A local’s guide to Toulouse, France: ‘the sun bounces off the pink brick and everything glows’
I love taking visitors around all the local producers at the Marché Victor Hugo, where we get to sample a bit of everything, from the cheese, charcuterie and macarons to, of course, the wine.
Toulouse has a lot of really reasonably priced restaurants that do cuisine du marché – a very small menu of dishes dictated by what the chef finds in the market, what’s fresh and what’s in season. One of my favourite such restaurants is the vegetarian-friendly Place Mage.
I was recently blown away by Franquette, which is similar, with excellent locally sourced ingredients. I also love Le Bon Vivre, which is on one of Toulouse’s best squares, the oval-shaped Place Wilson. Its food is more focused on southwestern cooking, including cassoulet and confit duck.
There’s a really big scene in the city for swing dancing and a huge tango festival in Toulouse in July called Tangopostale – a week of workshops and free lessons out in city squares. It’s so much fun.
Even outside this festival, if you go to the main squares such as Place Saint Georges or Place Saint-Pierre, you might see tango dancers practising on a summer’s evening.
I’m really excited about the recent reopening of the Musée Paul-Dupuy after a three-year renovation. Dupuy left his incredible collection of objet d’arts, textiles, clocks and posters to the state.
I love Les Chalets district, which is right on the Canal du Midi. There you’ll find one of the oldest cafes in the city, Café de la Concorde. It dates from the middle of the 19th century, and has a beautiful classic French bistro interior. It’s on rue de la Concorde, which has a bunch of really cool shops, including épiceries and wine stores.
In the Carmes district, rue des Filatiers and streets around the Marché des Carmes are home to a ton of really fun bars and restaurants.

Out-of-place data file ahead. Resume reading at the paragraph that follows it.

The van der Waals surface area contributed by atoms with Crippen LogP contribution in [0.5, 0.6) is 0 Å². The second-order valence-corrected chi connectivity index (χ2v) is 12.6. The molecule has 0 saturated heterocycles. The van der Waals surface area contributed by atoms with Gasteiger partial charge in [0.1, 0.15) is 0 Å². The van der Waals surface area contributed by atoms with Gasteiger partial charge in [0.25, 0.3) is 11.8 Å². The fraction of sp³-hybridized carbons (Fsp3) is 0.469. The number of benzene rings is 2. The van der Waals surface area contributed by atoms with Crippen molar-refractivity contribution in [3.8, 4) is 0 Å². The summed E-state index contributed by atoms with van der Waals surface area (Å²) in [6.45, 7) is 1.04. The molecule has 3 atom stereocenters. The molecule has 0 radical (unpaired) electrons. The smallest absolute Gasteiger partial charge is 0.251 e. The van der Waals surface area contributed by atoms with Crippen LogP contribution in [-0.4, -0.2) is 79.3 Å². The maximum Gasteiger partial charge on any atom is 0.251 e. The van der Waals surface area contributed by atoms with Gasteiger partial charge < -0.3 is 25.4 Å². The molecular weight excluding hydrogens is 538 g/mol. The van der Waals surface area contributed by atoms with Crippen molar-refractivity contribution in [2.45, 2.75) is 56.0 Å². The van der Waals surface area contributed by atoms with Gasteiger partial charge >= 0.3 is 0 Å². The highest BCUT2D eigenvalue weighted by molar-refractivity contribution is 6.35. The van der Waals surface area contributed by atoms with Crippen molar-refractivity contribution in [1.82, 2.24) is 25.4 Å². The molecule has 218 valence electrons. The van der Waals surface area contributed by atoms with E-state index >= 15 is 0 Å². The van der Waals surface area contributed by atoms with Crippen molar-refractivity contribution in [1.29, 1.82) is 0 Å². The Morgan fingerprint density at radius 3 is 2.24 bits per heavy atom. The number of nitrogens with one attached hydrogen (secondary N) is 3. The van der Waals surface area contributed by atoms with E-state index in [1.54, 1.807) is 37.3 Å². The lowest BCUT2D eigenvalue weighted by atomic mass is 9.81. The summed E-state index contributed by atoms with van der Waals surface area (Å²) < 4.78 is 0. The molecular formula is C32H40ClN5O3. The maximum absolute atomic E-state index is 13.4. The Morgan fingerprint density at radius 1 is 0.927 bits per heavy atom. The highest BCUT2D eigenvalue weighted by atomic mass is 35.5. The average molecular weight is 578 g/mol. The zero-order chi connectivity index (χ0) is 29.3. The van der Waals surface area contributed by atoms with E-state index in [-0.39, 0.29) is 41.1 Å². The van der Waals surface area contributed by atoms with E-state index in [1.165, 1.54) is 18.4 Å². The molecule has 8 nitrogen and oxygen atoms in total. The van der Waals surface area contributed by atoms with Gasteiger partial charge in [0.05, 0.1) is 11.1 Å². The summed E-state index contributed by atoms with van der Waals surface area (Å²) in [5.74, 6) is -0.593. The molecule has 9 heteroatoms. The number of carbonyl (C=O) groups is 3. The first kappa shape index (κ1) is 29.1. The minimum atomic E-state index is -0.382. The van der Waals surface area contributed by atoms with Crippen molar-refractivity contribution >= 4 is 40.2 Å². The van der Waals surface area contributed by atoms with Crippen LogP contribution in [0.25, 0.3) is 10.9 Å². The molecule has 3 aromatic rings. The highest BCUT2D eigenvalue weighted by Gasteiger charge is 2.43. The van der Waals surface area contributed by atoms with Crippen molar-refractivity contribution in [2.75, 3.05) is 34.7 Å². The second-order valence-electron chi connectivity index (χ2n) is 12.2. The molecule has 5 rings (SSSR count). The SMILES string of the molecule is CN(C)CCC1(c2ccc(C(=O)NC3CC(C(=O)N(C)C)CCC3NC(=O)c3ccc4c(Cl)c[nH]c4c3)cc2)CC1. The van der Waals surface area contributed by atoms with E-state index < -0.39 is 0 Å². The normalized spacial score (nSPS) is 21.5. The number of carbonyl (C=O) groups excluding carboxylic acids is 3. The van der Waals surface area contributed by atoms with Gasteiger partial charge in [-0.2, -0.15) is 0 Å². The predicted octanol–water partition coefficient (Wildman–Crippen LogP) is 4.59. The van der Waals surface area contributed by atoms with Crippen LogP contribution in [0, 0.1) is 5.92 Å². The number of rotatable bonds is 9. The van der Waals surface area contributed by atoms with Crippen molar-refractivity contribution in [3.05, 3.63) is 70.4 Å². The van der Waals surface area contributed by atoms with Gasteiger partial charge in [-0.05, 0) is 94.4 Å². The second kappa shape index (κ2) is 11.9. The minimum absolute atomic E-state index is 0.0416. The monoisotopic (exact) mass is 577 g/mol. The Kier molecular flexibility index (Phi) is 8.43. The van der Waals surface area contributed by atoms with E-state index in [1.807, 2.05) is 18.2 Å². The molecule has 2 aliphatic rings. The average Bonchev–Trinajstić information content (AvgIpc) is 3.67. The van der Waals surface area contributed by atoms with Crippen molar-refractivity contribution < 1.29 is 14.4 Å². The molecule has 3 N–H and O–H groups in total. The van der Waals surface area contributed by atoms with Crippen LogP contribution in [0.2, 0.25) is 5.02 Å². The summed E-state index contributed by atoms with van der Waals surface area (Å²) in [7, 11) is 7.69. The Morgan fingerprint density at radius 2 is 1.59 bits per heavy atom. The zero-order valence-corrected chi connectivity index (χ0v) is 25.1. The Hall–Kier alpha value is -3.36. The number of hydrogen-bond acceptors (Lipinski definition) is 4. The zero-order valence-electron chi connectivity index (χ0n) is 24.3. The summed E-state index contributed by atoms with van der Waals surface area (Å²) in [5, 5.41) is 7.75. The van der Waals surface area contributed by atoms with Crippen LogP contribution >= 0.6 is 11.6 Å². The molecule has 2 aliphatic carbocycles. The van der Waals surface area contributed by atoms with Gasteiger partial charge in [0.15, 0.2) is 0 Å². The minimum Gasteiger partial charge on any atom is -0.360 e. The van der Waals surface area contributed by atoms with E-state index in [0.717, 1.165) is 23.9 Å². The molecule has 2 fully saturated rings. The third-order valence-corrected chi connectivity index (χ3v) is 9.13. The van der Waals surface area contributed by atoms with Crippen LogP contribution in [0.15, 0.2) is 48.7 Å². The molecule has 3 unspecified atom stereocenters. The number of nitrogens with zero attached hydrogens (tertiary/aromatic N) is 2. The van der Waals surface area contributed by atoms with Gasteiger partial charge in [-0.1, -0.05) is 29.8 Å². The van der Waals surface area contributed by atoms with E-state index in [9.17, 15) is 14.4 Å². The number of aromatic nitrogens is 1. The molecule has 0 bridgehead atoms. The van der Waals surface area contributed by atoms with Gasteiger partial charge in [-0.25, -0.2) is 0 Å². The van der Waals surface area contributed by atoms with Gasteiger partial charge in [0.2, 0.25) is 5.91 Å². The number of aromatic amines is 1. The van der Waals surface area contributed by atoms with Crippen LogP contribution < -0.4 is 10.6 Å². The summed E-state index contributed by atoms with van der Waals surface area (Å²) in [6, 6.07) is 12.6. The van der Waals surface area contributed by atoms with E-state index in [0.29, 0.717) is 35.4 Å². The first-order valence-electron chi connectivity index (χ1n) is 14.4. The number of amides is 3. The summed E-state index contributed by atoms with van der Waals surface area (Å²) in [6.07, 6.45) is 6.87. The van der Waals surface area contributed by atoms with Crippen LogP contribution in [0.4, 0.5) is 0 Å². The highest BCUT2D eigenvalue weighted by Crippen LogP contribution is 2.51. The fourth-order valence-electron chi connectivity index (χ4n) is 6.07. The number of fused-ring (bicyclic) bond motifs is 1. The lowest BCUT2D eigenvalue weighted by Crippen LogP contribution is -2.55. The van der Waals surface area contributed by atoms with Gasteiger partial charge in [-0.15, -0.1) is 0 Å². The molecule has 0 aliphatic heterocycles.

For shopping, head to the huge brocante (flea market) on the first weekend of the month. It runs all along the Allée Forain-François-Verdier, an avenue between the war memorial and the fabulous Grand Rond park.
The Jardin du Grand Rond features a beautiful fountain in the middle and a gazebo. Right beside it is the Jardin des Plantes, a park and botanical garden that is popular with families and always full of people picnicking, reading and playing pétanque. And don’t miss Parc Compans-Caffarelli, with its Jardin Japonais Pierre Baudis – a pond and rock garden with cherry trees covered in blossom in the spring.
During that golden hour around sunset, Toulouse is magical: the sun bounces off the pink brick and everything glows. One of my favourite things to do is to grab a bottle of wine and watch the sun setting over the river at Prairie des Filtres. It’s such a Toulouse thing to do.
We also have some really good cocktail bars. L’Heure du Singe, one of the best known, offers excellent craft cocktails, while Fat Cat bar, close to Place du Capitole, has a classic jazzy atmosphere. The speakeasy bar L’Agence looks like a travel agency from the outside, but head to the back and you’ll find a hidden cocktail bar with live jazz on Sundays.
Related: A local’s guide to Bucharest: a pizza of a city with something to see in every sector
Where to stay
Maison Soclo (doubles from €175 room-only) is a relatively new boutique hotel with a rooftop bar between, Basilique Saint-Sernin and the river. Close to Place Capitole is Hotel Albert 1er (doubles from €84 room-only). It is known for its excellent breakfast and also promotes slow travel.
Jessica Hammer moved to Toulouse from Chicago in 2017 and set up Taste of Toulouse, offering tours of the Victor Hugo market, wine bars and pastry and chocolate shops